Bobbie Jean Huff has published short stories, essays, and poems in various Canadian literary journals and newspapers. She has been the recipient of a Canada Council Arts Grant as well as an Ontario Arts Grant, and she received first prize in a cross-Canada fiction contest sponsored by Queen’s University. She has just finished her second novel and has begun the process of getting both published.

Marcus Jackson’s second book of poems, Pardon My Heart, was released by Northwestern University Press/TriQuarterly Books in 2018. His poems have appeared in The American Poetry Review, The New Yorker, and Harvard Review. Jackson lives with his wife and child in Columbus, and he teaches in the MFA programs at Ohio State and Queens University of Charlotte.

Stephanie Johnson is the recipient of an Asheville Regional Artist Grant and the first-place winner of the 2017 Lumina Magazine Poetry Contest. She is the Editor-in-Chief of The Passed Note. Her work has been published by Beecher’s Magazine, Jabberwock Review, and QU, among others. She lives in Asheville, NC, with her husband and their seven bookshelves. Her website is srenae.com.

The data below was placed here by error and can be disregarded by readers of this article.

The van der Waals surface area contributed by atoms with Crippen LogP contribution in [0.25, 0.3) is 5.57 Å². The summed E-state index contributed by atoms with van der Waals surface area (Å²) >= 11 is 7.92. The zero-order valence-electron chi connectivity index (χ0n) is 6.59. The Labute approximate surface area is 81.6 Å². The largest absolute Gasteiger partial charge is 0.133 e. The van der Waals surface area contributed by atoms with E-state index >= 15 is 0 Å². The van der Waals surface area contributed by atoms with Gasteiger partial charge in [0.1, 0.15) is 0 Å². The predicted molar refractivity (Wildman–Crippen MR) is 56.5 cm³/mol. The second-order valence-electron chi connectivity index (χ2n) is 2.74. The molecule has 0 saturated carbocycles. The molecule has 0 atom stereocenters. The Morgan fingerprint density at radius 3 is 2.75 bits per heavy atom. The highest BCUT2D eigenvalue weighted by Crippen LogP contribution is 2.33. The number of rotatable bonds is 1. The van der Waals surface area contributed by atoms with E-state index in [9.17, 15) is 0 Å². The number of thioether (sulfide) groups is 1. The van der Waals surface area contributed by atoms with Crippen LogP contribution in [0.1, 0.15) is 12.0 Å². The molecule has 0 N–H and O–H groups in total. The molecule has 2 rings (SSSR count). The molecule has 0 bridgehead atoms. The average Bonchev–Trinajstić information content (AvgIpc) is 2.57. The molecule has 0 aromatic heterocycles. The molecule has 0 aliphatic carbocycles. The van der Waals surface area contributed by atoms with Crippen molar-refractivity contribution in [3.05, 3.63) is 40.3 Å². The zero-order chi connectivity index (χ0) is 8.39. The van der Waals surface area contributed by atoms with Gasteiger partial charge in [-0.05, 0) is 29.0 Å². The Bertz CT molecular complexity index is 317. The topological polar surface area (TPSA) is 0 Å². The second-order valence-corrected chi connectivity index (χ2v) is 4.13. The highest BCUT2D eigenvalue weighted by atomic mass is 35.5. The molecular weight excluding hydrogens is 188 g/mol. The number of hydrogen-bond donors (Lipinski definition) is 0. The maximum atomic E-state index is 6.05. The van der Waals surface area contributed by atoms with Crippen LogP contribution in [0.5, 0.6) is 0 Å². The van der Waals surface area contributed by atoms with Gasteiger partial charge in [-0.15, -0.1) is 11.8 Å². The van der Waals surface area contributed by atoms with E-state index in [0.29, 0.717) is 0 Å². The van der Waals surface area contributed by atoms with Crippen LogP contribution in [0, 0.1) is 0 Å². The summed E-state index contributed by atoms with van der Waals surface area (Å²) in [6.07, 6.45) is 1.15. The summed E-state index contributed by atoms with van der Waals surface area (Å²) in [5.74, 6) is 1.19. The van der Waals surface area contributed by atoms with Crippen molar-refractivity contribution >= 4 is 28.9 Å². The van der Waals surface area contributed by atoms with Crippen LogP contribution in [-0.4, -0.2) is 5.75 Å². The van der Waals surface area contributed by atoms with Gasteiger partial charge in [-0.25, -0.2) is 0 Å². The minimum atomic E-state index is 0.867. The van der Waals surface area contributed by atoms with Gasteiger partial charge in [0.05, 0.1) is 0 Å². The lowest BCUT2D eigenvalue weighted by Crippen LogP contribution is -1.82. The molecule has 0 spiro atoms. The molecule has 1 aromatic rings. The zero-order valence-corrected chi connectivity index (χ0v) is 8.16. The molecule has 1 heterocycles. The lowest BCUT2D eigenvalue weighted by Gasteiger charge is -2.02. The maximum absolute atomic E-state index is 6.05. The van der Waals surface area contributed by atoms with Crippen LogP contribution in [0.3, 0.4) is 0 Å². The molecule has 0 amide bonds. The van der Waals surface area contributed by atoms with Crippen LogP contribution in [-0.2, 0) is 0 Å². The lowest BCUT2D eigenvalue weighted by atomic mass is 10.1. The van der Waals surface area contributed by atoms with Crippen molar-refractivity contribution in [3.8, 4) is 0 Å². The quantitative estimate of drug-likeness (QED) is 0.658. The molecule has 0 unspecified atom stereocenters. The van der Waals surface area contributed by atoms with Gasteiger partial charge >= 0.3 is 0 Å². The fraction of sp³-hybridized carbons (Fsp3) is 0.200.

Judy Kronenfeld is the author of four full-length collections and two chapbooks of poetry, including Bird Flying through the Banquet (FutureCycle, 2017), Shimmer (WordTech, 2012), and Light Lowering in Diminished Sevenths (2nd edition, Antrim House, 2012)—winner of the 2007 Litchfield Review Poetry Book Prize. Her poems have appeared in Cider Press Review, Cimarron Review, Natural Bridge, Rattle, Valparaiso Poetry Review, and other journals, and in more than twenty anthologies. She is Lecturer Emerita, Creative Writing Department, University of California, Riverside, and Associate Editor of the online poetry journal, Poemeleon.